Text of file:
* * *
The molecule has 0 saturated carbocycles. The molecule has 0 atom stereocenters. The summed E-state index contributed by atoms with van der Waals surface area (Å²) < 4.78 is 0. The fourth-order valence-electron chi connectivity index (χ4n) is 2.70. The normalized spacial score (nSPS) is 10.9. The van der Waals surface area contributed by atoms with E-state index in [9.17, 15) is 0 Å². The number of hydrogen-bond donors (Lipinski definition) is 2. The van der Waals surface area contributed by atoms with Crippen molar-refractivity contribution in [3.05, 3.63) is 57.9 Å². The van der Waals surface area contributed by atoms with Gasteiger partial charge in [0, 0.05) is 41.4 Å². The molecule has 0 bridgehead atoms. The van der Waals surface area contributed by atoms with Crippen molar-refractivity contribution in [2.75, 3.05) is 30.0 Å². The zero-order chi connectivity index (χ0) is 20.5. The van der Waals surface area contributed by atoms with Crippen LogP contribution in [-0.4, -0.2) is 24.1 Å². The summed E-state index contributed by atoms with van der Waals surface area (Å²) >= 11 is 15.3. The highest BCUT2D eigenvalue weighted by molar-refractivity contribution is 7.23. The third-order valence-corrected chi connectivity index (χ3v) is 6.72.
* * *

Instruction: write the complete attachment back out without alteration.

The molecule has 0 saturated carbocycles. The molecule has 0 atom stereocenters. The summed E-state index contributed by atoms with van der Waals surface area (Å²) < 4.78 is 0. The fourth-order valence-electron chi connectivity index (χ4n) is 2.70. The normalized spacial score (nSPS) is 10.9. The van der Waals surface area contributed by atoms with E-state index in [9.17, 15) is 0 Å². The number of hydrogen-bond donors (Lipinski definition) is 2. The van der Waals surface area contributed by atoms with Crippen molar-refractivity contribution in [3.05, 3.63) is 57.9 Å². The van der Waals surface area contributed by atoms with Gasteiger partial charge in [0, 0.05) is 41.4 Å². The molecule has 0 bridgehead atoms. The van der Waals surface area contributed by atoms with Crippen molar-refractivity contribution in [2.75, 3.05) is 30.0 Å². The zero-order chi connectivity index (χ0) is 20.5. The van der Waals surface area contributed by atoms with Crippen LogP contribution in [-0.4, -0.2) is 24.1 Å². The summed E-state index contributed by atoms with van der Waals surface area (Å²) >= 11 is 15.3. The highest BCUT2D eigenvalue weighted by molar-refractivity contribution is 7.23. The third-order valence-corrected chi connectivity index (χ3v) is 6.72.